Longer School Days Are Coming to Select Massachusetts Schools

Massachusetts is one of five states to add 300 hours of class time every year for certain schools. Will it help?


Will more time in school translate into greater student achievement?

Federal and state officials announced Monday that Massachusetts, along with Connecticut, New York, Tennessee and Colorado, are participating in a pilot program to find out.

Csmonitor.com reports that the program will add at least 300 hours of learning time in some schools starting next fall. 

Fall River and Lawrence are the two Massachusetts towns included in the pilot project. Boston.com reports that this new program adds to an effort launched six years ago in Massachusetts to lengthen the school day in several school districts.

The pilot program reportedly will last three years and include almost 20,000 students in 40 schools with an eye to bringing in more schools if it is effective, particularly lower-performing schools in lower-income communities. Each school district gets to decide exactly how the school time will be increased: longer school days? More of them? Both?

The pilot is part of a project called the TIME (Time for Innovation Matters in Education) Collaborative, a partnership between the Ford Foundation and the National Center on Time & Learning (NCTL). 

What do you think about this pilot project; do you think this is a constructive approach to improving student achievement?

Fiscal Conservative December 03, 2012 at 09:50 PM
As long as the schools concentrate on core curriculum (Math, Science, Reading, correct Writing AND Spelling, Civics (never taught) & History instead of Social activities that should be taught at home or other places outside school walls, there may be a chance of students making progress. Unfortunately, I don't see this happening. Even more resources are going to be wasted (at taxpayer expense) because those now running the educational system will do only the "Politically Correct" thing. Education should never be political. We are going to continue to fall farther behind other countries until we smarten up. Then again, there is no need to because govt will provide for the populous. Why go to school to learn when you won't need to work, in the future. Govt is taking incentives away from individuals to improve themselves. Remember the time when the majority were self reliant? Now we're becoming dependent. Save the $$$ from public education (billions) and just give it to people, that's what govt leaders want anyway...people who believe that they need govt to control their lives. We have become a sorry country, our future really doesn't look promising if this dependency continues to grow at this alarming rate. Politicians NEED the public to be uneducated so they can dictate the way we live. An educated population is biggest fear to a career politician.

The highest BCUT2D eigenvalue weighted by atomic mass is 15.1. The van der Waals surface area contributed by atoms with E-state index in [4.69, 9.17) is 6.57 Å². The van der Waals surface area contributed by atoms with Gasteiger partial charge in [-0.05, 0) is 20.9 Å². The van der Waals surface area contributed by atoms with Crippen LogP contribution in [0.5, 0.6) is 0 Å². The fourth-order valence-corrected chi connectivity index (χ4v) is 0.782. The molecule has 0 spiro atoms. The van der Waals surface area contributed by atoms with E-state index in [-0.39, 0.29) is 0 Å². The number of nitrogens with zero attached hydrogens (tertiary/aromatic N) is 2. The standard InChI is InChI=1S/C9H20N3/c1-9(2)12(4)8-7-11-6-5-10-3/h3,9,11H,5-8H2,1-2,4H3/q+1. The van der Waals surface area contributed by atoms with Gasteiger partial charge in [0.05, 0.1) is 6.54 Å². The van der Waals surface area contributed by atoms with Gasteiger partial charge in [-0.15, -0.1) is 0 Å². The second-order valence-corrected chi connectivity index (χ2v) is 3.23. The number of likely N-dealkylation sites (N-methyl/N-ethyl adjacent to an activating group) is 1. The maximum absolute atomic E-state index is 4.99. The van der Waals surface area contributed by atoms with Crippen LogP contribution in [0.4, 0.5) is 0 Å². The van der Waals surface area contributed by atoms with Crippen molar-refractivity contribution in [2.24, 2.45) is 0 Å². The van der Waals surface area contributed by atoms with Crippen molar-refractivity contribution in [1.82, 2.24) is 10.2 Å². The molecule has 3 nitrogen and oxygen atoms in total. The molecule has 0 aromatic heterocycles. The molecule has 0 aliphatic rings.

R S Broadbend December 04, 2012 at 12:42 AM
Obviously the Milton Schools department and Committee do not this so. They are eliminating 21 hours of classroom instruction in order to have teacher strategy/collaboration sessions. For the teachers it is an either/or situation. Either pay me more or we won't do it. So much for placing the children and education first. When it is union versus kids, the unions always win. What a shame.
lowertaxes December 04, 2012 at 12:53 AM
I know that in Stoughton they are making another half day in December so that they can discuss the new teacher evaluations that the state is doing. Why do our kids have to lose education, why can't this be done after school hours. Oh right because according to the memo they have to do it the way the Teachers Association wants to do it.
joanne December 04, 2012 at 03:05 AM
R S you are so right about those greedy teachers. Everyone knows they are so overpaid and are just in it for the extravagant lifestyle it affords them. Now they want to get paid for working extra? Whoever heard of such greediness. Lets blame the unions again.
brona coogan-coyne December 04, 2012 at 10:19 AM